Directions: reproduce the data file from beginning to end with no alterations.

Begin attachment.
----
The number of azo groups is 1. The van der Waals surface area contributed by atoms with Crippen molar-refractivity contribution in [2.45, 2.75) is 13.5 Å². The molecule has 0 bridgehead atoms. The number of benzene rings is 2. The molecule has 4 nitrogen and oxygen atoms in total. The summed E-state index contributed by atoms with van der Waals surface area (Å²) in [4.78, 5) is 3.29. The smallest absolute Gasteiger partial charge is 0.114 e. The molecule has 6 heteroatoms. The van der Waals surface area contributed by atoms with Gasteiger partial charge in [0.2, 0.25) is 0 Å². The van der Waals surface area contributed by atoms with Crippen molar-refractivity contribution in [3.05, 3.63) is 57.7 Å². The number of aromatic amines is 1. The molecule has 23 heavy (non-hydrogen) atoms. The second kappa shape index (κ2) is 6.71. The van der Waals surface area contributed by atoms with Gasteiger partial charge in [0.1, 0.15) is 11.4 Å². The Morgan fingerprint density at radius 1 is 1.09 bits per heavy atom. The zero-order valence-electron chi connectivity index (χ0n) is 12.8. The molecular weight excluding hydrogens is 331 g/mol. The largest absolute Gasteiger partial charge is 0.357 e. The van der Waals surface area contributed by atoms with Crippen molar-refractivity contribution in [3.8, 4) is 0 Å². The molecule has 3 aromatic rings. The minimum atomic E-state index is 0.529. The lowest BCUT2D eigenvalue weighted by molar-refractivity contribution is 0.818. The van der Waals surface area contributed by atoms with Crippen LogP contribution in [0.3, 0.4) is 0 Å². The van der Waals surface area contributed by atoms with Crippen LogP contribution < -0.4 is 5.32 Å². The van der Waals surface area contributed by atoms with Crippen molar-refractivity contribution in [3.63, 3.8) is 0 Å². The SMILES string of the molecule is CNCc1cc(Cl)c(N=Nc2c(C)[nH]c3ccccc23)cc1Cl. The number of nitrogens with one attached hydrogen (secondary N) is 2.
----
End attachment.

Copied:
The number of azo groups is 1. The van der Waals surface area contributed by atoms with Crippen molar-refractivity contribution in [2.45, 2.75) is 13.5 Å². The molecule has 0 bridgehead atoms. The number of benzene rings is 2. The molecule has 4 nitrogen and oxygen atoms in total. The summed E-state index contributed by atoms with van der Waals surface area (Å²) in [4.78, 5) is 3.29. The smallest absolute Gasteiger partial charge is 0.114 e. The molecule has 6 heteroatoms. The van der Waals surface area contributed by atoms with Gasteiger partial charge in [0.2, 0.25) is 0 Å². The van der Waals surface area contributed by atoms with Crippen molar-refractivity contribution in [3.05, 3.63) is 57.7 Å². The number of aromatic amines is 1. The molecule has 23 heavy (non-hydrogen) atoms. The second kappa shape index (κ2) is 6.71. The van der Waals surface area contributed by atoms with Gasteiger partial charge in [0.1, 0.15) is 11.4 Å². The Morgan fingerprint density at radius 1 is 1.09 bits per heavy atom. The zero-order valence-electron chi connectivity index (χ0n) is 12.8. The molecular weight excluding hydrogens is 331 g/mol. The largest absolute Gasteiger partial charge is 0.357 e. The van der Waals surface area contributed by atoms with Crippen molar-refractivity contribution in [3.8, 4) is 0 Å². The molecule has 3 aromatic rings. The minimum atomic E-state index is 0.529. The lowest BCUT2D eigenvalue weighted by molar-refractivity contribution is 0.818. The van der Waals surface area contributed by atoms with Crippen LogP contribution in [0.3, 0.4) is 0 Å². The van der Waals surface area contributed by atoms with Crippen LogP contribution < -0.4 is 5.32 Å². The van der Waals surface area contributed by atoms with Crippen molar-refractivity contribution in [3.63, 3.8) is 0 Å². The SMILES string of the molecule is CNCc1cc(Cl)c(N=Nc2c(C)[nH]c3ccccc23)cc1Cl. The number of nitrogens with one attached hydrogen (secondary N) is 2.